Even with my dedication to fitness, I did not think it was possible to experience this kind of relief. I simply assumed it was a defect in how I was made.
Dear Dr Seckin,
I have made a tremendous recovery since my surgery in January, 2011. The pain that has hounted me since my early teens is all but gone. As you know, I had my first laparscopic surgery in for endometriosis with another doctor in September, 2007 and then had a c-section with the birth of my son in June of 2009. I had constant pain post-partum in the lower left portion of my abdomen with difficult bowel movements and in the sacral-iliac/ quadratus lumborum region on the right side. I experienced increasingly limited mobility as the months wore on in my hips lower back and right-sided lateral flexion of my spine in spite of a rigorous 3-6 day a week exercise regimen that has been part of my life for many years now. Post-surgery, I continued to exercise at the same intensity and experienced tremendous relief in all areas. The most extreme relief came on the right side. Even with my dedication to fitness, I did not think it was possible to experience this kind of relief. I simply assumed it was a defect in how I was made.
Recovery in itself has required some degree of diligence and self-awareness on my part. I feel like I struggled with the return of some scare tissue at about 7-8 months post-surgery which I worked through with physical therapy and exercise. I was also diagnosed with subclinical hypothyroidism in July of 2011, and started taking 75 mcg dose of levothyroxinc. The dose has since been lowered down to 25 mcg in the last few weeks, and in the scheme of hypothyroidism in minor. In the last 4 months, I have experienced some fluctuating pelvic inflammation and shorter menstrual cycles of around 21 days. The reasons for this could be numerous; age, stres-exercise or psychological in nature, low body fat, slight hypothalamic-pituitary-thyroid axis diysfunction. Progesterone suppositories during the luteal phase of my cycle seem to help with these symptoms. These are just the minute details of what I feel is necessary for me to maintain my own health, and the battle might be different for someone else with endometriosis.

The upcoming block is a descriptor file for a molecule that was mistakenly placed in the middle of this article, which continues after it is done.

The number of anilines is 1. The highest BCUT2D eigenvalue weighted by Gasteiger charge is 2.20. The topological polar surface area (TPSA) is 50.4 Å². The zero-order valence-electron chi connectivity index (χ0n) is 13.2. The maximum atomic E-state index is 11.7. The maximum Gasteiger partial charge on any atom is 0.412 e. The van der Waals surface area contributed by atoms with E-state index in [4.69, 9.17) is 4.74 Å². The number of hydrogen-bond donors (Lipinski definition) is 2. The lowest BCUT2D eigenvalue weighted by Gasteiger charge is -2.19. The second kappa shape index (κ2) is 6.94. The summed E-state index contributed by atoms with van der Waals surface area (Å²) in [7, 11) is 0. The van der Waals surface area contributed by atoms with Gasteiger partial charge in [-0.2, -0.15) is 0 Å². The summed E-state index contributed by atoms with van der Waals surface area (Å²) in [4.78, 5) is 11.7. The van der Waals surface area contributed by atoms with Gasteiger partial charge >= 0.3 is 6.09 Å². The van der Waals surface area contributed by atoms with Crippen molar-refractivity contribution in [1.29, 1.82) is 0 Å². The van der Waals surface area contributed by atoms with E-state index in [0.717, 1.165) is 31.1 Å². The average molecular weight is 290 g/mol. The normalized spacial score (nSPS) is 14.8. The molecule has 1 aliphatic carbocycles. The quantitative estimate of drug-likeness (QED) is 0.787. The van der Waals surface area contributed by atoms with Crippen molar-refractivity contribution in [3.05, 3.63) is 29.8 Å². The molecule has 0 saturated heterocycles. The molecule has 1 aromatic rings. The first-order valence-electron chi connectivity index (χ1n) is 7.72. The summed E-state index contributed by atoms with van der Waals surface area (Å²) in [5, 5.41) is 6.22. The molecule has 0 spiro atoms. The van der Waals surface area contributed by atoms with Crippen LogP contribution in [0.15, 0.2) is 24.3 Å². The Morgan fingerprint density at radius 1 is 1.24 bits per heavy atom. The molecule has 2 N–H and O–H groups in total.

My point in sharing this information with you is that I believe being a healthy person is my responsibility; I take it upon myself to do good things for my body and mind, and I fought for my own health by seeking you out. It is with this attitude that I hope the endometriosis will not return to what it was before. I feel fortunate to have found you and thank you for your expertise and continued dedication to this condition.